Oh Poop!! Black Walnut and Sumac

The black walnuts are falling and so I’m wading into the fray…contesting the squirrels for the nuts.  I try to explain to them that I’ll take the hull and leave them the inside!!  I made an effort to use the petroglyph images and I’m somewhat pleased with the results.

Somewhat!!  The middle onesie features a stitched goat.  The onesie was pre-dyed in honeysuckle giving it a good backyard yellow.  Then, I dipped the top of the garment in the indigo pot before I woke up the donkey–that’s Michel’s term.  That is, before I added pickling lime to activate the indigo.  It gave a nice light green.  The base was tripled dipped in the activated indigo so it has a nice dark color.

With that good start, I tried to re-do the goat figure…this time taking advantage of the black walnut.  (Over honeysuckle.)  In a word…DISASTER!!  The images aren’t very strong.  (Mental note, try capping next time.)  The black walnut isn’t very dark.  But, worst of all the color is pretty much the color of baby poop.  And, I know that because I changed diapers on the great nieces.

Aaaargh!!

 

Finally, another poop story.  Sorry…I’m stuck on the metaphor!!

Staghorn sumac seedlings

But, I’m excited about this.  On the look-out for Staghorn sumac (not the poisonous sumac) I knicked some leaves and branches from a park.  Very illegal.  And, I picked some from a roadside … questionable.  So, I decided to see if I could grow the sumac.  I researched it and found that the goal is trick the seeds.  To mimic the seeds journey through a bird…they eat and POOP the seeds.  Get it?  And, then the seeds wait during winter.  My googled procedure is to put the seeds in boiling water–that breaks down the seed coating.  And, then put them in the fridge for a month.  Finally, plant them.  And, here are the four seedlings who survived this roller coaster ride.  The seeds will sit in my window until the spring when I will plant my Staghorn sumac copse.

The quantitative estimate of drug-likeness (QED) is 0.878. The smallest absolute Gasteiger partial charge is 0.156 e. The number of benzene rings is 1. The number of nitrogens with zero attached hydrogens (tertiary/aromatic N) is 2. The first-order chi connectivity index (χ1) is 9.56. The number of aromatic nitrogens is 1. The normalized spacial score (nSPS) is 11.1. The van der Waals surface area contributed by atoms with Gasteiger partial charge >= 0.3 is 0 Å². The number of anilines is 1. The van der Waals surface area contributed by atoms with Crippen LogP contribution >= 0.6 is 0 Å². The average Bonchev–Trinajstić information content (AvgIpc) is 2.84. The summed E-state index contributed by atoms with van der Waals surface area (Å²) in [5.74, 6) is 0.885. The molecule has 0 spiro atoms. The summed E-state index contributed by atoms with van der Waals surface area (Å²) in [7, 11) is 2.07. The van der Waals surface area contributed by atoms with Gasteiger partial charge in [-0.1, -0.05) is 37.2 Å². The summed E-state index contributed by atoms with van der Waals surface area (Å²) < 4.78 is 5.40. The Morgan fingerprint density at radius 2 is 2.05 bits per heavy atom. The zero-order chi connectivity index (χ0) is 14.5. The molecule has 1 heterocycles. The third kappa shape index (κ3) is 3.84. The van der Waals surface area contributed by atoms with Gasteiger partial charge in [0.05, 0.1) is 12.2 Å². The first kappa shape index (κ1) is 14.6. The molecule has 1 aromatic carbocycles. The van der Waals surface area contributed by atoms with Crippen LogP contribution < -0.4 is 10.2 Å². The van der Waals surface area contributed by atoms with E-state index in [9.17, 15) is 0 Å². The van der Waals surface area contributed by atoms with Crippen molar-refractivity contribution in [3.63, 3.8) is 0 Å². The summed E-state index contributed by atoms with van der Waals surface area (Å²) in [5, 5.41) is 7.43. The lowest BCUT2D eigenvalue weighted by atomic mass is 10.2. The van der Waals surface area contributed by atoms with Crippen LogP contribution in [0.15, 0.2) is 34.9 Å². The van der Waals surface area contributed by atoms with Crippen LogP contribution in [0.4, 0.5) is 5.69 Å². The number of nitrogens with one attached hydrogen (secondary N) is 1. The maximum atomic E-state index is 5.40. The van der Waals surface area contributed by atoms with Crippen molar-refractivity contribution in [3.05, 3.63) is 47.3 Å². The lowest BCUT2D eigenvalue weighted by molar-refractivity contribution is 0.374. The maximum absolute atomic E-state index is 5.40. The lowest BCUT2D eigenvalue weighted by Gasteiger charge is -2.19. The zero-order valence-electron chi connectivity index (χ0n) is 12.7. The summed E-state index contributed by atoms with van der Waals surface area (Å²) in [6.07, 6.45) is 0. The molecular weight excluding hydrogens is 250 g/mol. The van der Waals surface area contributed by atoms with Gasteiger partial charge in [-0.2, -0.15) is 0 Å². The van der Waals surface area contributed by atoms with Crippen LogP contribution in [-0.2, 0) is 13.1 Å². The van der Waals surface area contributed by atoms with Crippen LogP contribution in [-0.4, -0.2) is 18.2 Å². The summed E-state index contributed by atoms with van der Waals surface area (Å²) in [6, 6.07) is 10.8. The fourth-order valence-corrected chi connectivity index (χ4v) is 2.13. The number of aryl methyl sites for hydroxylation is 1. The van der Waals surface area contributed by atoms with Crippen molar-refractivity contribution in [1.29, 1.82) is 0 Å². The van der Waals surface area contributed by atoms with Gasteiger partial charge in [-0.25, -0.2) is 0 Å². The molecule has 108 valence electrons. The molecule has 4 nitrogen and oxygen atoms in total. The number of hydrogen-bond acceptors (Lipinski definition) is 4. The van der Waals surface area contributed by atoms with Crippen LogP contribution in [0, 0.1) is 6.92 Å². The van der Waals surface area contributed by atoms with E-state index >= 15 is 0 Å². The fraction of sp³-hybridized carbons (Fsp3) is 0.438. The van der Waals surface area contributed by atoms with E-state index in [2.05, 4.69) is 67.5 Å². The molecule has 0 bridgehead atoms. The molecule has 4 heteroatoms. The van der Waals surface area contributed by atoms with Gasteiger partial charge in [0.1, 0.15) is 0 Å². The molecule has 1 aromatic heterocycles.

One of my goals with natural dyeing is to forage the materials locally.  Yup…I can go to the supply houses and secure natural materials that are grown and shipped from faraway.  (I can give provide the names of some excellent suppliers.)  But how cool is it to be able to dye with local materials.

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3 thoughts on “Oh Poop!! Black Walnut and Sumac

  1. Hello Moya,

    I like your story! I don’t think it’s a disaster, you could very well discharge and create some nice patterns, including the goat figure!
    It’d be interesting to know what you end up with in this project.

    Good luck with your sumac seedlings! Another way to treat seeds before planting is instead of boiling water putting them into medium Pottasium Permanganate solution for several days and then plant.

    Elena

  2. Also walnut hull dye with an iron after wash will go a gorgeous gray on unmordanted fibers, and really rich browns on mordanted ones. Try some without the yellow under, it really is pretty, but I love it best with an iron treatment. I use a glass jar of half water, half white vinegar, and throw in about a tablespoon of iron oxide powder (potters and ceramic supply places have this) and wait until the liquid turns yellowy. It takes about a week, and supposedly you can get the same effect with rusty nails. Then I put about a cup of this liquid in a bucket of warm water, being careful to leave the rusty sludge in the jar. submerge your dyed fibers and watch the color change before your eyes! I’m enjoying your dye blog. Thanks! – Kim

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